Warning: Rant Ahead
A little while ago, I got an email that read, in part:
I’ve had your link posted for some time in the [company name withheld] directory on this page: [link provided] but so far you haven’t returned the favor.
I know that [company name withheld] will send your site a lot of visitors in the years to come if you will just take a few minutes and place a link to us on the link page of your site. After [deadline provided], we’ll be removing all sites that haven’t returned our link so please respond to me as soon as possible. [...]
Let me know when my link is posted and I'll upgrade your link to Premium status and get it to the top of your category!
This is the second message that I have received from this company. The first one was a cheery email notifying me that they had placed a link to my blog on their website and asking me to link to their site in exchange.
When I clicked over to the site, I saw right away that it is not a blog. It is the website of a business that, understandably, would like to increase its customer base. Out of curiosity I checked some of the other local blogs to which it had linked and saw that none of them had added a link to its website.
As my half-dozen readers know, I sell my CD over the Internet, and when I’ve advertised it on other blogs, I’ve either paid for the ads or received them in some other legitimate, above-board way. So I felt a bit annoyed. Businesses have every right to advertise. But a business asking for free advertising via an exchange of links? Nope, sorry, don’t think so. That would be as though I were endorsing their services, and since I’ve never used them, I can’t do that legitimately.
So I deleted the email without replying, figuring that the one who had written it would take my silence as I intended it: a polite but firm No.
Now I get the message that I quoted above... and let me tell you, it got my dander up. First, the writer gives it the following subject line: “Our Partnership.” Huh? What partnership? Is there something going on between us that I don’t know about? Did I sign the papers in my sleep? Then he tries to put a guilt trip on me, as if to say: See this nice thing I did for you, and here you’re not being nice to me back! Then he threatens, oh so gently, that if I don’t link back to him, he will remove the link to my blog that he put on his site, doubtless out of a pure, altruistic desire to bring more visitors to my tiny corner of the Internet.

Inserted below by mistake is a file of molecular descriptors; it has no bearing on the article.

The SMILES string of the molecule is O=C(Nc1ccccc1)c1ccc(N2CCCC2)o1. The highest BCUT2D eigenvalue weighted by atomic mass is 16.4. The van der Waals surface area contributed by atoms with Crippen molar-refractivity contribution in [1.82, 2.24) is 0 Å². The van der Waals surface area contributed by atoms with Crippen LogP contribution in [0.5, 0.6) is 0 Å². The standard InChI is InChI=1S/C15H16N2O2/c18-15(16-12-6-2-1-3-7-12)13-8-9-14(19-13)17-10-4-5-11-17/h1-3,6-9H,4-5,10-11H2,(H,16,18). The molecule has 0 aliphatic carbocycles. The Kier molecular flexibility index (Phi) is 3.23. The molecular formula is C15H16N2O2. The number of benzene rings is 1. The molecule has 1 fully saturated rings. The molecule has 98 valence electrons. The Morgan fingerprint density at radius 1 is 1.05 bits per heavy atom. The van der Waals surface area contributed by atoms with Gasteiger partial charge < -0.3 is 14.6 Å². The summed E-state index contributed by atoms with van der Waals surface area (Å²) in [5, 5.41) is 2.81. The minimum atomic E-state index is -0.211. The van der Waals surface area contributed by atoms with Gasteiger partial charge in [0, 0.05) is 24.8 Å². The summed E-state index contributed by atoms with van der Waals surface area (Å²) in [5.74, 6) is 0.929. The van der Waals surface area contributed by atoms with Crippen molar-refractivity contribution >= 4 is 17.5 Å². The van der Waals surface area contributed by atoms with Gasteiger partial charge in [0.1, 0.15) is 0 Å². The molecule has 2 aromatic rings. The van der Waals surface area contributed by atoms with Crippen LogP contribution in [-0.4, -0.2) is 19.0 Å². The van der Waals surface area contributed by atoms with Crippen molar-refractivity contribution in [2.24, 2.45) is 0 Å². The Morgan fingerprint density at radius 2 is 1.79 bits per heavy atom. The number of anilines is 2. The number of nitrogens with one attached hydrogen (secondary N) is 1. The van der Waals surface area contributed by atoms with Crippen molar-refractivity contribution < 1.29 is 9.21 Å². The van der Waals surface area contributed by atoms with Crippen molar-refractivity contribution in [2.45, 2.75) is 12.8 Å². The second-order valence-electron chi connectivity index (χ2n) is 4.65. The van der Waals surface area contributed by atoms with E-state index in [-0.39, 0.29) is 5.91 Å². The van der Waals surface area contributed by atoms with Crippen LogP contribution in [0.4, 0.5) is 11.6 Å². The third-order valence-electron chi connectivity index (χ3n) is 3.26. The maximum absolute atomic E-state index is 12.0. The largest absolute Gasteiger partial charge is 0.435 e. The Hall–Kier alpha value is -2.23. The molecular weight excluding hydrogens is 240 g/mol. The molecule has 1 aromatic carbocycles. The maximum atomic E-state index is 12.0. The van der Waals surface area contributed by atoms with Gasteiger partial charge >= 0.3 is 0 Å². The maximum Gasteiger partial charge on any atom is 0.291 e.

Listen, Mr. Advertising Mogul: the reason I haven’t “returned the favor,” as you chose to put it, is because you did me none in the first place. You put up links to a number of local blogs, including mine, only as a ploy to squeeze free advertising out of their owners. Well, as you can see, I’m not falling for it, so if you want to remove your link to my blog, please go right ahead. In fact, I’d rather you did. I’m not sure that I want to be associated with a business that tries to skimp on its advertising budget. After all, advertising is a legitimate business expense. If you’re trying to avoid paying for it, then who knows where else you may be cutting corners?
Not only that. Let’s look at what you’re offering me in exchange if I should choose to link to your business: the possibility that over the next several years, people whom you don’t know at all may visit my site. This reminds me of how people sometimes ask my musician friends to play gigs for free, promising them “exposure” in exchange. It’s a fantastic deal for the one making the offer: they get excellent music for nothing, and in return the musician gets a promise that at some yet-to-be-determined point in the future, someone else—some nebulous entity whom the one making the offer has never met—may pay good money for his or her time, skill and expertise.
You know what my musician friends call an offer like this? “Dying of exposure.” And do you know they respond to it? You got it: No.
And not only that. I mean, come on, who are you fooling? If you have to turn to a tiny blog like mine for a customer base, how many visitors will you be able to bring me anyway?
So do me a favor. Stop with the guilt trip. It isn’t working, and in fact it’s doing the opposite. Stop trying to play on a relationship between us that doesn’t exist and never has, and go look for free advertising somewhere else. Or, better yet, find yourself an advertising firm and pay for their service, like a normal business. ’K?